It’s hard to believe. . . just last week we were observing Christmas, with feasting and presents and remembering the Christ Child. It was meant to be a time of celebration and joy.
The practice of making New Year’s resolutions goes back over 3,000 years to the ancient Babylonians. There is just something about the start of a new year that gives us the feeling of a fresh start and a new beginning.
Now, with the new year, we are facing the difficult decision about whether to make New Year’s resolutions – which most of us know we will break. . . sometimes right after we have made them. In spite of the revelry of New Year’s Eve, New Year’s Day bring that doubt about what will happen in the new year.
How will our lives evolve?
How will we measure up?
But it doesn’t have to be that way – we don’t have to dread making resolutions, knowing that we will soon be breaking them; or feeling guilty (and a little relieved) at not making resolutions and just try and have a better year.
One of the things that will make the new year more positive and productive is for each of us to stop comparing ourselves to others. I am guilty of this: my sister-in-law is cute and slim and always looks like a million dollars. I can never pull off the look she creates. Every time I am with her, I feel unattractive. I always seem compelled to apologize to my spouse because I am not as attractive, ‘arm candy’ as she is. I tend to forget this good advice:
“Why compare yourself with others? No one in the entire world can do a better job of being you than you.”
We all do it or have done it at some point in our lives: We compare ourselves to others and gauge where we are, based on what we observe about them. In comparing ourselves to others, we usually end up judging ourselves.
And we are harder on ourselves than anyone else is!
It doesn’t matter how many people are on our side, saying good things about us, we still feel lousy.
The thing about comparing is that there is never a win. How often do we compare ourselves with someone less fortunate than us and consider ourselves blessed? More often, we compare ourselves with someone who we perceive as being, having, or doing more.
And this just leaves us coming up short.
But we do want to know where we fit in our world.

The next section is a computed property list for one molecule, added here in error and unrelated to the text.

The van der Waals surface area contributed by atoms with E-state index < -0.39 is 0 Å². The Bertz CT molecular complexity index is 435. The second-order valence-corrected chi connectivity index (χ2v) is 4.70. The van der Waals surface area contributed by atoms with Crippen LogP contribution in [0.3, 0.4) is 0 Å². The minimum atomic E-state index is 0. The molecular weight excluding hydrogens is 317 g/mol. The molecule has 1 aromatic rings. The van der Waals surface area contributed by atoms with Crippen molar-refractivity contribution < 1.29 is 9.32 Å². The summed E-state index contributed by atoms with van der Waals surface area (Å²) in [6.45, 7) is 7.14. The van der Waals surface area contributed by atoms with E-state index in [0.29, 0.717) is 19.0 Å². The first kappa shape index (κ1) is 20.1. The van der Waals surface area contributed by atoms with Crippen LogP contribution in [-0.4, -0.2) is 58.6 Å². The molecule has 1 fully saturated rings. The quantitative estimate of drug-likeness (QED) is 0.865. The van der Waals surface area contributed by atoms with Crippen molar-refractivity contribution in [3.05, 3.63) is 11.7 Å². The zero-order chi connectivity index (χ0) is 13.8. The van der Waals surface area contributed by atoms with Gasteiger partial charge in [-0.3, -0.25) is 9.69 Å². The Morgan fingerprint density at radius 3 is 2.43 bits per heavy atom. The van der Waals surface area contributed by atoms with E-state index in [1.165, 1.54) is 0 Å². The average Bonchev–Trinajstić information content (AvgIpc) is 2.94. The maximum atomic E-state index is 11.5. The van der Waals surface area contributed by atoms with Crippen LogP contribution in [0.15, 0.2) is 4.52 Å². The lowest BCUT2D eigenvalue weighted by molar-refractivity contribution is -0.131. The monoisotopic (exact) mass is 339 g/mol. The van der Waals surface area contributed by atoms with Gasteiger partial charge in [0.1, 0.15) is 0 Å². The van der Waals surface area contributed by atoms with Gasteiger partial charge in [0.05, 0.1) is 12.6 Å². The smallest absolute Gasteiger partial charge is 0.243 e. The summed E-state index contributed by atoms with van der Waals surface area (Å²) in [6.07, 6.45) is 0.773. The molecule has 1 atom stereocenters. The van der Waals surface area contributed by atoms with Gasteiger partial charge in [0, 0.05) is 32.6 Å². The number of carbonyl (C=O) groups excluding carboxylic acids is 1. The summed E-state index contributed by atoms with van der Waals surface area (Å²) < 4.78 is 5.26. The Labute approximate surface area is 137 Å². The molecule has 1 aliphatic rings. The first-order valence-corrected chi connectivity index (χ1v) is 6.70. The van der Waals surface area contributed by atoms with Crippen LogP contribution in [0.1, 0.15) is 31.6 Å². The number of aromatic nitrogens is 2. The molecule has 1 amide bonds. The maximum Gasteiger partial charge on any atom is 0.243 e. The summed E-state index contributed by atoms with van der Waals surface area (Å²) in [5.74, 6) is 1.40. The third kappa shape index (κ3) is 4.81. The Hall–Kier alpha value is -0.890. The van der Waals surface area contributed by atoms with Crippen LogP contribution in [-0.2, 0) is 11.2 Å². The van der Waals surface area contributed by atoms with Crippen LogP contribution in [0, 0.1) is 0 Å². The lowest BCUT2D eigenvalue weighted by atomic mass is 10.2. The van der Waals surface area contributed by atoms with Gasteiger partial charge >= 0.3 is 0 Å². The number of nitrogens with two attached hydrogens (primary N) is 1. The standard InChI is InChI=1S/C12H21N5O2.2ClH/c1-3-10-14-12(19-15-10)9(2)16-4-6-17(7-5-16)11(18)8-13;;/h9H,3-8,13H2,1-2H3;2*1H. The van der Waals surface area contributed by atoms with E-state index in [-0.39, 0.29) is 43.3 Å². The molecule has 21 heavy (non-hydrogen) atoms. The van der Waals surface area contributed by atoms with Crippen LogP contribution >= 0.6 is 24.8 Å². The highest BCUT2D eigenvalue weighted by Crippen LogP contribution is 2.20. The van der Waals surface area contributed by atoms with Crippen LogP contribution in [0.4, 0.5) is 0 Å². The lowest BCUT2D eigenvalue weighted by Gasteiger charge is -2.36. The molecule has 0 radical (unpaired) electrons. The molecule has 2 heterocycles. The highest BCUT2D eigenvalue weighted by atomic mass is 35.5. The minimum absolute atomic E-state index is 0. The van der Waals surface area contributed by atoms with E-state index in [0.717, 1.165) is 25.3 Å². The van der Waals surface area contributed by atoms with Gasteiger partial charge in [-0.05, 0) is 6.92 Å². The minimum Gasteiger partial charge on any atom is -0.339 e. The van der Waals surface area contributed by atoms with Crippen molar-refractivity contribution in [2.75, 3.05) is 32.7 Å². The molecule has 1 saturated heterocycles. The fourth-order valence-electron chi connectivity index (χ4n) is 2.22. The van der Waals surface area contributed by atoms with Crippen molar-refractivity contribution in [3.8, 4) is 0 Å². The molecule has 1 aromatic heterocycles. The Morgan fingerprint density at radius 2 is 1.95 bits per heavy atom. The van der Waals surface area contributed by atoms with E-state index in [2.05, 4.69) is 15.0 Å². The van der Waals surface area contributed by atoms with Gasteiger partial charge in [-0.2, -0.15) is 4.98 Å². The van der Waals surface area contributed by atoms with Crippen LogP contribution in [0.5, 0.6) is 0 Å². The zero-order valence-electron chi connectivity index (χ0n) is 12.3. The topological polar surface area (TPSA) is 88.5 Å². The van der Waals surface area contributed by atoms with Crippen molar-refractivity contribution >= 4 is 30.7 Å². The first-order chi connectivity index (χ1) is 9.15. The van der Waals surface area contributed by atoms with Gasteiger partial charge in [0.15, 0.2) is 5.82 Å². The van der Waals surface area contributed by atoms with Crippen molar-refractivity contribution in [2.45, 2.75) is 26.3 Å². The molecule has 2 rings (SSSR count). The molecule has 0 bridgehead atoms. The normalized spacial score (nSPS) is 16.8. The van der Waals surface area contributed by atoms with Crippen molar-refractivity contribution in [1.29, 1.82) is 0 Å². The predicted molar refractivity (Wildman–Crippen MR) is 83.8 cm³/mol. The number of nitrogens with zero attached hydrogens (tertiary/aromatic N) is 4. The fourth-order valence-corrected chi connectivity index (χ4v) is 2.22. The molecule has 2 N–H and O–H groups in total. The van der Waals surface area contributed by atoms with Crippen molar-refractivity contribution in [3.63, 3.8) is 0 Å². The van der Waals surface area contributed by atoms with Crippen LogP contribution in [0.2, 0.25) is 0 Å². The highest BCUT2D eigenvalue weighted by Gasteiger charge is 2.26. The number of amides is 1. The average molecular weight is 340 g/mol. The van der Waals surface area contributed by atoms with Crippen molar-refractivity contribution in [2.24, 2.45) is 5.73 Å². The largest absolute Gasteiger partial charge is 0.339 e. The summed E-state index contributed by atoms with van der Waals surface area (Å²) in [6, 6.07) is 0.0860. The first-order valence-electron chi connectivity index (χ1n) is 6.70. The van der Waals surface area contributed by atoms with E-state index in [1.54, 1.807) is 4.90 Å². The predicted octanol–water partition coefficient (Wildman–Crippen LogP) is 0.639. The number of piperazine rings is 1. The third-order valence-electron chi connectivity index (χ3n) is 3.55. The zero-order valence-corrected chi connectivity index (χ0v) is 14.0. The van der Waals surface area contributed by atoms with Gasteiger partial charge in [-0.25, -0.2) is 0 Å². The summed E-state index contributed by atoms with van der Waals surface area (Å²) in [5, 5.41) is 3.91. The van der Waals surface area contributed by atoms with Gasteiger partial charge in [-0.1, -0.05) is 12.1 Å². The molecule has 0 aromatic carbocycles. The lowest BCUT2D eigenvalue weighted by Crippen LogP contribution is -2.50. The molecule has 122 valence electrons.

So, instead of comparing ourselves to others, why not think about where we have been in the past and where we are today?
We are always becoming someone new. Who we are today is a result of the decisions you made yesterday. We are always in a state of creation. We decide and then we decide again, and the direction can always be toward the better.
So, when we catch ourselves comparing ourselves to another, stop for a moment and re-direct the thought. Instead of submitting to the temptation to compare yourself to someone else, ask yourself a few questions instead.
- What are you doing today that you couldn’t have done five, three, or even one year ago?
- What new decisions have you made or what new actions have you taken that have resulted in your moving in a new positive direction in your life?
- What are your wins this year, compared to last year at this time? How has your life improved? How have you improved? What have you done recently that you never thought you could do?
- What negative behavior have you stopped engaging in, that you never thought you could quit? What positive behavior have you been engaging in that up until now, you have resisted?
- How are you doing more of what you said you were going to do and shown up more consistently for your own success?
In other words, how have you continued to become a new and improved version of yourself?
Becoming a more complete and joyful person than last year is what counts. Comparing ourselves to someone else is destructive and only makes us feel worse.
We must treat ourselves with honor, care, compassion, and praise. Think about the good things we are, what we have changed, and where we are going compared to last year.
For when we recognize our growth, then we can stand taller, feel better about ourselves and continue growing!
Delivered to In The Garden, Trinity Episcopal Church on Capitol Square, Columbus, OH, 4 January 2015